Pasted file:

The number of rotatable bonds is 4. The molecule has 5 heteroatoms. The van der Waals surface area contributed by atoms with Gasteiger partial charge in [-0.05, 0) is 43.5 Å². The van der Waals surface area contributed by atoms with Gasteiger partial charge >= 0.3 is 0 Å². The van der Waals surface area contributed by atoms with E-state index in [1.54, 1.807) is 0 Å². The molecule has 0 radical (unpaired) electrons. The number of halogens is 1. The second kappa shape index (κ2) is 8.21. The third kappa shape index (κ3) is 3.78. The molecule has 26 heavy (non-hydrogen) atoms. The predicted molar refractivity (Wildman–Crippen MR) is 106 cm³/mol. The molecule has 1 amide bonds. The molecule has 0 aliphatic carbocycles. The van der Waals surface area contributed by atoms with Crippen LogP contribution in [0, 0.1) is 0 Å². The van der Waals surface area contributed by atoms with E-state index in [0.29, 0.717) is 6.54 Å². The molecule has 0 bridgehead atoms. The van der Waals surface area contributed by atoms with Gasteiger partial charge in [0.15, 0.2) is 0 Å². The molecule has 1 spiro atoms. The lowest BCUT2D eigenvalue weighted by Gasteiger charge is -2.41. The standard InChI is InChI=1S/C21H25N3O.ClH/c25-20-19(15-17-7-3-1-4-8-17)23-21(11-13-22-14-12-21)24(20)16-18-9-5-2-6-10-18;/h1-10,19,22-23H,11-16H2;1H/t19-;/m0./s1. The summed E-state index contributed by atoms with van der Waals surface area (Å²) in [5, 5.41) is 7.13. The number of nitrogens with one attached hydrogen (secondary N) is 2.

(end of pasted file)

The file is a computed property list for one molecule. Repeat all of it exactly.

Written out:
The number of rotatable bonds is 4. The molecule has 5 heteroatoms. The van der Waals surface area contributed by atoms with Gasteiger partial charge in [-0.05, 0) is 43.5 Å². The van der Waals surface area contributed by atoms with Gasteiger partial charge >= 0.3 is 0 Å². The van der Waals surface area contributed by atoms with E-state index in [1.54, 1.807) is 0 Å². The molecule has 0 radical (unpaired) electrons. The number of halogens is 1. The second kappa shape index (κ2) is 8.21. The third kappa shape index (κ3) is 3.78. The molecule has 26 heavy (non-hydrogen) atoms. The predicted molar refractivity (Wildman–Crippen MR) is 106 cm³/mol. The molecule has 1 amide bonds. The molecule has 0 aliphatic carbocycles. The van der Waals surface area contributed by atoms with Crippen LogP contribution in [0, 0.1) is 0 Å². The van der Waals surface area contributed by atoms with E-state index in [0.29, 0.717) is 6.54 Å². The molecule has 0 bridgehead atoms. The van der Waals surface area contributed by atoms with Gasteiger partial charge in [0.15, 0.2) is 0 Å². The molecule has 1 spiro atoms. The lowest BCUT2D eigenvalue weighted by Gasteiger charge is -2.41. The standard InChI is InChI=1S/C21H25N3O.ClH/c25-20-19(15-17-7-3-1-4-8-17)23-21(11-13-22-14-12-21)24(20)16-18-9-5-2-6-10-18;/h1-10,19,22-23H,11-16H2;1H/t19-;/m0./s1. The summed E-state index contributed by atoms with van der Waals surface area (Å²) in [5, 5.41) is 7.13. The number of nitrogens with one attached hydrogen (secondary N) is 2.